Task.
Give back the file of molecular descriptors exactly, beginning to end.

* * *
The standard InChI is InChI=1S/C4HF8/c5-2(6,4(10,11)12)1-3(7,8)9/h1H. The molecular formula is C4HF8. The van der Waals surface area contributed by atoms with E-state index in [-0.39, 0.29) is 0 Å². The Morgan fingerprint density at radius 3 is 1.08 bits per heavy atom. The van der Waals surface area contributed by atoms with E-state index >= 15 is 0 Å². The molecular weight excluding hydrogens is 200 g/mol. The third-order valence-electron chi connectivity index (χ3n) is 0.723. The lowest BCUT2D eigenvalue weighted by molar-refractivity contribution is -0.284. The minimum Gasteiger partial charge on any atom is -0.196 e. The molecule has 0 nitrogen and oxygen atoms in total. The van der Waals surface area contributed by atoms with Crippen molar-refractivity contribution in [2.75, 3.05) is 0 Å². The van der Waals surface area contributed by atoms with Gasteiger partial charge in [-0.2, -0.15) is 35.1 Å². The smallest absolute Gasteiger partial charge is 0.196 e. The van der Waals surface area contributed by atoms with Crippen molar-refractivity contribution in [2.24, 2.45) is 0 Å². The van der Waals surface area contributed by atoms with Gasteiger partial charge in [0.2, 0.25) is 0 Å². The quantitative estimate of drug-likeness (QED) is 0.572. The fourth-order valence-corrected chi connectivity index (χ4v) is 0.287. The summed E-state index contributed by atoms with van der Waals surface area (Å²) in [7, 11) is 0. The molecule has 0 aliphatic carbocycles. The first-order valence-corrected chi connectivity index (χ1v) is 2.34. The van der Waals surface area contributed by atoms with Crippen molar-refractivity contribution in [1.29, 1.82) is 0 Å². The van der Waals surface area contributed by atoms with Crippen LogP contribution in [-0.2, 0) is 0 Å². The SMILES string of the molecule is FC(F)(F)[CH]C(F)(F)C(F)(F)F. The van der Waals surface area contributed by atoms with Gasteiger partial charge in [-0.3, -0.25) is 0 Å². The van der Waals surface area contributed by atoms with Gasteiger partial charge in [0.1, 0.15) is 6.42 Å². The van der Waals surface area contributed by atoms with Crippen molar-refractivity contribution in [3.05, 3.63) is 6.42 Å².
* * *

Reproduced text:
The standard InChI is InChI=1S/C4HF8/c5-2(6,4(10,11)12)1-3(7,8)9/h1H. The molecular formula is C4HF8. The van der Waals surface area contributed by atoms with E-state index in [-0.39, 0.29) is 0 Å². The Morgan fingerprint density at radius 3 is 1.08 bits per heavy atom. The van der Waals surface area contributed by atoms with E-state index >= 15 is 0 Å². The molecular weight excluding hydrogens is 200 g/mol. The third-order valence-electron chi connectivity index (χ3n) is 0.723. The lowest BCUT2D eigenvalue weighted by molar-refractivity contribution is -0.284. The minimum Gasteiger partial charge on any atom is -0.196 e. The molecule has 0 nitrogen and oxygen atoms in total. The van der Waals surface area contributed by atoms with Crippen molar-refractivity contribution in [2.75, 3.05) is 0 Å². The van der Waals surface area contributed by atoms with Gasteiger partial charge in [-0.2, -0.15) is 35.1 Å². The smallest absolute Gasteiger partial charge is 0.196 e. The van der Waals surface area contributed by atoms with Crippen molar-refractivity contribution in [2.24, 2.45) is 0 Å². The van der Waals surface area contributed by atoms with Gasteiger partial charge in [0.2, 0.25) is 0 Å². The quantitative estimate of drug-likeness (QED) is 0.572. The fourth-order valence-corrected chi connectivity index (χ4v) is 0.287. The summed E-state index contributed by atoms with van der Waals surface area (Å²) in [7, 11) is 0. The molecule has 0 aliphatic carbocycles. The first-order valence-corrected chi connectivity index (χ1v) is 2.34. The van der Waals surface area contributed by atoms with Crippen molar-refractivity contribution in [1.29, 1.82) is 0 Å². The van der Waals surface area contributed by atoms with Crippen LogP contribution in [-0.2, 0) is 0 Å². The SMILES string of the molecule is FC(F)(F)[CH]C(F)(F)C(F)(F)F. The van der Waals surface area contributed by atoms with Gasteiger partial charge in [-0.3, -0.25) is 0 Å². The van der Waals surface area contributed by atoms with Gasteiger partial charge in [0.1, 0.15) is 6.42 Å². The van der Waals surface area contributed by atoms with Crippen molar-refractivity contribution in [3.05, 3.63) is 6.42 Å².